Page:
with stones brought from abroad. It is probable that the two "discoverers"
were merely tools of much more wealthy men, who expected not only to get
back the gems that had been "planted," but to sell stock to the unwary
small investor. There was another fake diamond "discovery" down on the
Gila, not far from Yuma, but this was on a much smaller scale and
excitement died even more quickly.
(Editors note: The Great
Diamond Hoax was exposed on November 26, 1872 when the San Francisco
Evening Bulletin published Clarence Kings findings. William Ralston, who
formed the New York Mining and Commercial Company to invest in the
reported Diamond Mine, had given $600,000 to Arnold and Slack, but was
never able to recover it. Arnold reported lived his few remaining years in
Kentucky, and Slack blew his money in New Mexico).
A Basket Soon Emptied
One of the many
short-lived boom camps of
Arizona was Quijotoa, located 65 miles west of Tucson, by the side of
a mountain shaped like a basket. The name came from the Papago word, "kiho,"
meaning basket. The first mining locations were made early in 1879 at the
bottom of the hill, renamed Ben Nevis by a man named Alexander McKay, one
of the pioneers of the boom camp. On May 11, 1883, Charles Horn or Alexander McKay discovered rich croppings
at the summit of the hill and then the excitement began. It was claimed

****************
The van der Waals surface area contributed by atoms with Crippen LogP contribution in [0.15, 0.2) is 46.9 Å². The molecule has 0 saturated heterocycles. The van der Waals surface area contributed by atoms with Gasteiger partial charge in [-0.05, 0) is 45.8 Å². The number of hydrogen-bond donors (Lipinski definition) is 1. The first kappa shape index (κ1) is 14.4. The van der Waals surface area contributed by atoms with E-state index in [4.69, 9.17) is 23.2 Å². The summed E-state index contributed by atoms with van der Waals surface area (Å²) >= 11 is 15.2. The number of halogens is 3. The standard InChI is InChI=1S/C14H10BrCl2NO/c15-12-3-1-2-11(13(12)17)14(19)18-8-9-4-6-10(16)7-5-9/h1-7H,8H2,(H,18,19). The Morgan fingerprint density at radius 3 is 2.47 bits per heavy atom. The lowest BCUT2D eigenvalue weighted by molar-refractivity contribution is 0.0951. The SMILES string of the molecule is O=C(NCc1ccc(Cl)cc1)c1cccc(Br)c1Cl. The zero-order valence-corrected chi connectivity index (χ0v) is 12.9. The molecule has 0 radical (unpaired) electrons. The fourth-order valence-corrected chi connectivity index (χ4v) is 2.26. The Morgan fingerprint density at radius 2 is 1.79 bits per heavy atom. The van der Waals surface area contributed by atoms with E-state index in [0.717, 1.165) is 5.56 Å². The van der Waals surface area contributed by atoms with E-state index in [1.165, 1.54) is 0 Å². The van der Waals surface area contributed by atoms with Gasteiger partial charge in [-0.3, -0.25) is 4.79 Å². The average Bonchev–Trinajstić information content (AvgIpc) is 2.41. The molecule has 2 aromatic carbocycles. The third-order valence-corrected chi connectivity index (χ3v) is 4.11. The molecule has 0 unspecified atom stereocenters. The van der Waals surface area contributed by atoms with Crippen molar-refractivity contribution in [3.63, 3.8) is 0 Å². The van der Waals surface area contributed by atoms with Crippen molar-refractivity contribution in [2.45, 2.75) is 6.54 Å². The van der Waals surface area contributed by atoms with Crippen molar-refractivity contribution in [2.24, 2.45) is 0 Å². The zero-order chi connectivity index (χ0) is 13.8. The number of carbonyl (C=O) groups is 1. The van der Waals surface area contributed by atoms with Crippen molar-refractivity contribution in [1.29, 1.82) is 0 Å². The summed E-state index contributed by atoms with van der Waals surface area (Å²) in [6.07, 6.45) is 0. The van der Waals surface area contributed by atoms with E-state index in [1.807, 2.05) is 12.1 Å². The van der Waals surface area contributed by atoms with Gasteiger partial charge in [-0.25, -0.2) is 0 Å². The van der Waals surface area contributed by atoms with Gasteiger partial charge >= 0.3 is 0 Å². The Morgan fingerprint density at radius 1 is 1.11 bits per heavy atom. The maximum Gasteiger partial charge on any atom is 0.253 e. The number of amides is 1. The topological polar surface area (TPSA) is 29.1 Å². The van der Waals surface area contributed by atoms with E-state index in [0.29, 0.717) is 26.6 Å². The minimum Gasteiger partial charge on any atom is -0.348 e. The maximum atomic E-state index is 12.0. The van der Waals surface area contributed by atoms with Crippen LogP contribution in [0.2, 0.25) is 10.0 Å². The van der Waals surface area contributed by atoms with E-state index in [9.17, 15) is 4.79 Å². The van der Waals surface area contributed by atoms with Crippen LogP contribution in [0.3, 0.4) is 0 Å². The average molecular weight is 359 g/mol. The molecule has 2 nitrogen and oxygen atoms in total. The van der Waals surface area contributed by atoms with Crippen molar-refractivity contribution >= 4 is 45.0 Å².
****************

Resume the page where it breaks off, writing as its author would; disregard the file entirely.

that five tons of the ore gave a return of .$2,500 at the Benson smelter.
Tunnels were started into the hillside to cut the ledge at depth, but
failed, for there was no ledge. In the language of a San Francisco mining man,
the deposit was ''merely a scab on top of the mountain."
McKay gave a bond
on the property to the Flood-Fair-Mackey-0'Brien syndicate of San
Francisco at a price of $150,000, but the option was not taken up at
maturity. A half-dozen companies were formed in San Francisco, each with
ten million dollars capitalization, for the working of the Quijotoa mines,
and the news broadcasted that
Arizona had found another Comstock Lode. As a result, thousands of men
flocked in, despite warnings that the mines were only in the development
stage. Around the original Logan town site were four or five additions. In
January, 1884, at Quijotoa, were only a couple of tents, ten miles from
water. Two months later, several thousand people had come and there were
many marks of a permanent town, including a weekly newspaper, "The
Prospector," published by Harry Brook. The time the boom broke is
indicated best by the fact that the printing office was moved to Tucson in
the fall of 1884. Soon thereafter, J. G. Hilzinger of Tucson bought the
mines, a mill that had been moved over from Harshaw, and all the other
property of the principal corporation for $3,000.
James Harvey McClintock in 1913, compiled and edited by
of America, updated November 2013.
Mining and Miners in
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American West (main page)
Treasure Hunting In
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Notes and Author:
This article is primarily a tale told by James Harvey
McClintock between the years of 1913 and 1916, when he published a three
volume history of
called Arizona: The Youngest State. However, the article that
appears here is far from verbatim. While the story remains essentially the
same as originally published, heavy editing has occurred for spelling and
grammar corrections, revisions for the modern reader, and updates to this
McClintock began his career working at the Salt River Herald
(later known as the Arizona Republic). He later earned a teaching certificate, served as Theodore
Roosevelt’s right-hand-man in the Rough Riders, and become an
State Representative. He died in
California on May 10, 1934 at the age of 70.